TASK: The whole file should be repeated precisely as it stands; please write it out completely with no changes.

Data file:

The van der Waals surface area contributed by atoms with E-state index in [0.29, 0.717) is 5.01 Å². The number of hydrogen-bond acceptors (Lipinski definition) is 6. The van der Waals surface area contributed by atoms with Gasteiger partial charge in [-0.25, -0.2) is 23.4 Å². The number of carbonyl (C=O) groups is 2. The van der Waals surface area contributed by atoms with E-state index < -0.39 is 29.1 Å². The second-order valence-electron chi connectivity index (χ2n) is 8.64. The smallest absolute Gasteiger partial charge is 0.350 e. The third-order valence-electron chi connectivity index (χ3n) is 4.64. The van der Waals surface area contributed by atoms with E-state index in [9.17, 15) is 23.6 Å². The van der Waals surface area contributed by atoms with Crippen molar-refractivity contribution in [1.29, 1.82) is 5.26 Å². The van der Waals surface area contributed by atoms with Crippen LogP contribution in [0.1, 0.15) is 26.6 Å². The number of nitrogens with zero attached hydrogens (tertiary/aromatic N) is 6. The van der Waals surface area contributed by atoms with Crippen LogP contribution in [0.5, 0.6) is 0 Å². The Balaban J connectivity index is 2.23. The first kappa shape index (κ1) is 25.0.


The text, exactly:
The van der Waals surface area contributed by atoms with E-state index in [0.29, 0.717) is 5.01 Å². The number of hydrogen-bond acceptors (Lipinski definition) is 6. The van der Waals surface area contributed by atoms with Gasteiger partial charge in [-0.25, -0.2) is 23.4 Å². The number of carbonyl (C=O) groups is 2. The van der Waals surface area contributed by atoms with E-state index < -0.39 is 29.1 Å². The second-order valence-electron chi connectivity index (χ2n) is 8.64. The smallest absolute Gasteiger partial charge is 0.350 e. The third-order valence-electron chi connectivity index (χ3n) is 4.64. The van der Waals surface area contributed by atoms with E-state index in [9.17, 15) is 23.6 Å². The van der Waals surface area contributed by atoms with Crippen molar-refractivity contribution in [1.29, 1.82) is 5.26 Å². The van der Waals surface area contributed by atoms with Crippen LogP contribution in [0.1, 0.15) is 26.6 Å². The number of nitrogens with zero attached hydrogens (tertiary/aromatic N) is 6. The van der Waals surface area contributed by atoms with Crippen LogP contribution in [0.5, 0.6) is 0 Å². The Balaban J connectivity index is 2.23. The first kappa shape index (κ1) is 25.0.